And, “…direct the Budget Ad Hoc to work with Auditor-Controller Treasurer- Tax Collector to compile a list of mandated functions of the Auditor-Controller/Treasurer-Tax Collector and determine what functions are/are not being met.” No list has been complied. 

In other words, there’s a vague awareness that certain County-wide budget tasks are way behind schedule or not being done at all. But the Board’s attitude is to yawn, sit back, and wait for someone to do something. 

At least Supervisor Mulheren has taken the trouble, albeit belatedly, to ask a few questions about these “directives.” But in all probability all we’ll hear on Tuesday is that they’re still working on them and no one knows if or when they’ll ever be finished. Then, after that, they’ll probably either postpone a few or just give up and delete them from their list of directives and forget about them entirely. 

Meanwhile, understaffed and overworked Auditor-Controller Treasurer-Tax Collector Chamise Cubbison will continue to be blamed for not closing the books on time.

More Dubious Consent Calendar Items

Tuesday’s Board of Supervisors Agenda was stripped of anything significant. It’s full of routine business with little public interest, along with a few large handouts to contractors and helping agencies buried in the consent calendar. 

For example, these consent calendar items caught our eye.

Item 3o) “Approval of Agreement with 4LEAF, Inc., for up to $1,600,000 in Contract Planning Services, from the Effective Date of the Agreement through December 31, 2023.”

Note the “up to” language, as if a cannabis grant-funded consulting contractor is going to spend less than the “up to” amount. 

And what are the “contract planning services”? Actually, they sound like the “services” the department should already be “providing.”

Completeness checks, form letters, reviews and verifications of Permit applications, zoning clearance and site plan reviews, referrals to Environmental Health, Sensitive Species Reviews, Air Quality reviews, Compliance Plan Agreement, and “further reviews as necessary after receiving direction from the Department.”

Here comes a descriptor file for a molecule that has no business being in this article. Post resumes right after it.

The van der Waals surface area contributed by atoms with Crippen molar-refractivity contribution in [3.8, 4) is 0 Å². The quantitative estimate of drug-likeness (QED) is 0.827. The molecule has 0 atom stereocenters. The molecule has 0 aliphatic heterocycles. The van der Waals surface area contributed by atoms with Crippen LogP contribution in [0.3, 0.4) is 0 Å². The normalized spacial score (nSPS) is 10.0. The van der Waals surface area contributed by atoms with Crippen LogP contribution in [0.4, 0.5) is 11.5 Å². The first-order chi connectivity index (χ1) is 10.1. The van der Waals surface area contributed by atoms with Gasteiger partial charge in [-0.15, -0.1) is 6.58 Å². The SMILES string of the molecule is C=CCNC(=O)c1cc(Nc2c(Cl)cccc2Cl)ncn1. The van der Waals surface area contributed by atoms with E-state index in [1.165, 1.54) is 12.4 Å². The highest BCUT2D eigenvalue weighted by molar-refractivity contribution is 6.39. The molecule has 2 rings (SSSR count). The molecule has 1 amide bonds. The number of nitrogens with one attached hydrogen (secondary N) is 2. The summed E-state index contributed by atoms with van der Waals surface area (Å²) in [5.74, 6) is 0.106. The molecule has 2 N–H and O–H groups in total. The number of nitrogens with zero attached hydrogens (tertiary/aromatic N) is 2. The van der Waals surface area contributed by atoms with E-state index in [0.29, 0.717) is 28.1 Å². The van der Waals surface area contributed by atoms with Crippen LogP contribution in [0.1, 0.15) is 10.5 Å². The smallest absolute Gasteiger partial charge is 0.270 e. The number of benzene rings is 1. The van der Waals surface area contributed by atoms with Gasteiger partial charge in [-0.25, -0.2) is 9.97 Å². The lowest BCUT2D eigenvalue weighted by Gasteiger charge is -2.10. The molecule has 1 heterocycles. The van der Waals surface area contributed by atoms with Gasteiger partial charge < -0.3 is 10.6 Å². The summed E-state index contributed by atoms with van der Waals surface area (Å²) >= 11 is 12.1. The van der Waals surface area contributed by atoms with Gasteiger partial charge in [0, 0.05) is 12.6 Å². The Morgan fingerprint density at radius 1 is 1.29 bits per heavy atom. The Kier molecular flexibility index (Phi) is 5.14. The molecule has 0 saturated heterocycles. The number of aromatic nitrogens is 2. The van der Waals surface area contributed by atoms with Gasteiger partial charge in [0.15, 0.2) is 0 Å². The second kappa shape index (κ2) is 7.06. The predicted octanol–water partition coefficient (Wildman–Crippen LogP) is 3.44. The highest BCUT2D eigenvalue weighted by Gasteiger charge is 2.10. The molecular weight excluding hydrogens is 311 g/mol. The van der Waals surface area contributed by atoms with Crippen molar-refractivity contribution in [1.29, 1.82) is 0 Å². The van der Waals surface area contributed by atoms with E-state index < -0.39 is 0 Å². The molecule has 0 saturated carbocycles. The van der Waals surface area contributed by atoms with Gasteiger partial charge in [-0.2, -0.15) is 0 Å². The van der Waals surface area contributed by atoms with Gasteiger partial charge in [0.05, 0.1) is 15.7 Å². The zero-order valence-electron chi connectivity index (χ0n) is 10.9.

Also, reviews of discretionary permits, and environmental documents.

And miscellaneous reports, answers to questions, and status notices to applicants. 

Despite their name (“4Leaf”), there’s nothing on this Pleasanton-based company’s website (or anywhere else for that matter) about cannabis, cannabis cultivation or related experience or services.

Aside from the fact that this outfit has no identifiable cannabis permit experience, much less with Mendo’s unique and complicated regs, and that much of this is work the Cannabis Department staff should have done long-ago and/or should be doing now since there’s a looming deadline, and that Mendo’s rules are uniquely restrictive compared with other counties in California, it’s another in the seemingly endless parade of costly obstructions being placed on the long and winding road to cannabis permit application approvals.

There’s another item which proposes to hand over about $1.7 mil (again, on the consent calendar, mind you), the amount left from a homeless “assistance” grant, to the 31 agencies comprising Mendo’s amorphous, unaccountable and ineffectual “continuum of care” bunch whose own “strategic plan” emphasizes that they exist mainly to perpetuate themselves, not significantly reduce the number of unhoused Mendolanders.